4 ways to use Klout to find amazing new people to followPosted: April 14, 2009
Before we officially launched Klout I thought I had curated the most amazing group of Twitter users to follow the world had ever seen. Using Klout for the last couple of months I’ve realized that the Twitterverse is way bigger and more interesting than I could have ever imagined. Though Klout was not designed specifically for finding new people to follow, here are a four ways I have used Klout to make the list of people I follow infinitely more amazing.
1. Check out who influences the people who influence you.
Charlie O’Donnell (@ceonyc) is one of the people Klout names as an influencer of me. By clicking on his profile image from my Klout profile summary page I am able to then see who influences Charlie. From here I discovered great people like @kmaverick and @jdrive. It kind of feels like working my way up the tree of knowledge.
* Note – You may have to tweet out who influences you to unlock the ability to see other people’s profile by clicking on them.
2. Who else influences the people you influence?
Klout says that I am influencer of my co-founder @binhtran. By clicking through to his profile I can see who else influences him. From here I have found some great people to follow and have learned more about @binhtran. Seeing what other influencers you are grouped with in the mind of your follower is a unique way to find cool new people.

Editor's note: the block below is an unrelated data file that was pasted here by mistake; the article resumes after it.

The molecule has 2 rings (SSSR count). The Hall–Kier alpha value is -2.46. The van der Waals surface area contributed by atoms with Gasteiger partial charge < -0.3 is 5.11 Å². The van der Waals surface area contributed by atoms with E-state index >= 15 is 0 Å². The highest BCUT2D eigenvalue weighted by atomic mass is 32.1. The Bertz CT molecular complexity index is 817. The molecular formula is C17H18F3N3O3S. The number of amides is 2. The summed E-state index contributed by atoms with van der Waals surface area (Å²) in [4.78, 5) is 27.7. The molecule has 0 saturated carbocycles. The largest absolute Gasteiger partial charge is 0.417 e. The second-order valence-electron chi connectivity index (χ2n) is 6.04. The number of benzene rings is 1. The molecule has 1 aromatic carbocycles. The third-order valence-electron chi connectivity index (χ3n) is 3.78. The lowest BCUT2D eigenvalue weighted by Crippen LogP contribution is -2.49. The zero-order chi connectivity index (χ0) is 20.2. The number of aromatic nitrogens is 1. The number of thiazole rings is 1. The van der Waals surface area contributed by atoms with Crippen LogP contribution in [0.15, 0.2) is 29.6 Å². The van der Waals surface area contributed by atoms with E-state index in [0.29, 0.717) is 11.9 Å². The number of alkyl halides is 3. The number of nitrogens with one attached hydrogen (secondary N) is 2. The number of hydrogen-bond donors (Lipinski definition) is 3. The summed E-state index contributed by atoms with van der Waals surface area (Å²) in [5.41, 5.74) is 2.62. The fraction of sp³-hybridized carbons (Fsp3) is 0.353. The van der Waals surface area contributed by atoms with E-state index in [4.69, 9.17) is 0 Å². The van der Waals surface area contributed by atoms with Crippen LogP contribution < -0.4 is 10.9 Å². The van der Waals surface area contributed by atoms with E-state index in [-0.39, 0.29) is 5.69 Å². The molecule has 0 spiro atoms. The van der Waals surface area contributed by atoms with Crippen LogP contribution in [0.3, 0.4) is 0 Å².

3. Retweeters of your favorite tweets
When clicking across people’s profiles one of my favorite things to check out is the content tab to see which of their tweets where retweeted the furthest across Twitter. Often I’ll see a retweet that strikes me as something I surely would have retweeted. By looking at the other users who retweeted that message I’ve been able to find users that share my very specific interests to follow.
4. Discover who tweets the most about any term
This is brand new functionality we just rolled out last week and is probably the coolest way to discover people to follow. When you are on anyone’s “content” page you’ll notice a list of tags. These tags are generated by running all the links shared and tweets created by the people Klout monitors through our semantic analysis. The semantic analysis allows us to abstract out whether or not there is any meaning behind those 140 characters. You can click on the tags you see on anyone’s content page to see who has used that tag the most. I was able to use this functionality to find other people tweeting about Downtown Los Angeles, where our office is.
My hope is that Klout is as helpful in your search for finding the perfect people to follow as it has been for me. We would love to hear about any other ways you’ve used Klout as a discover tool!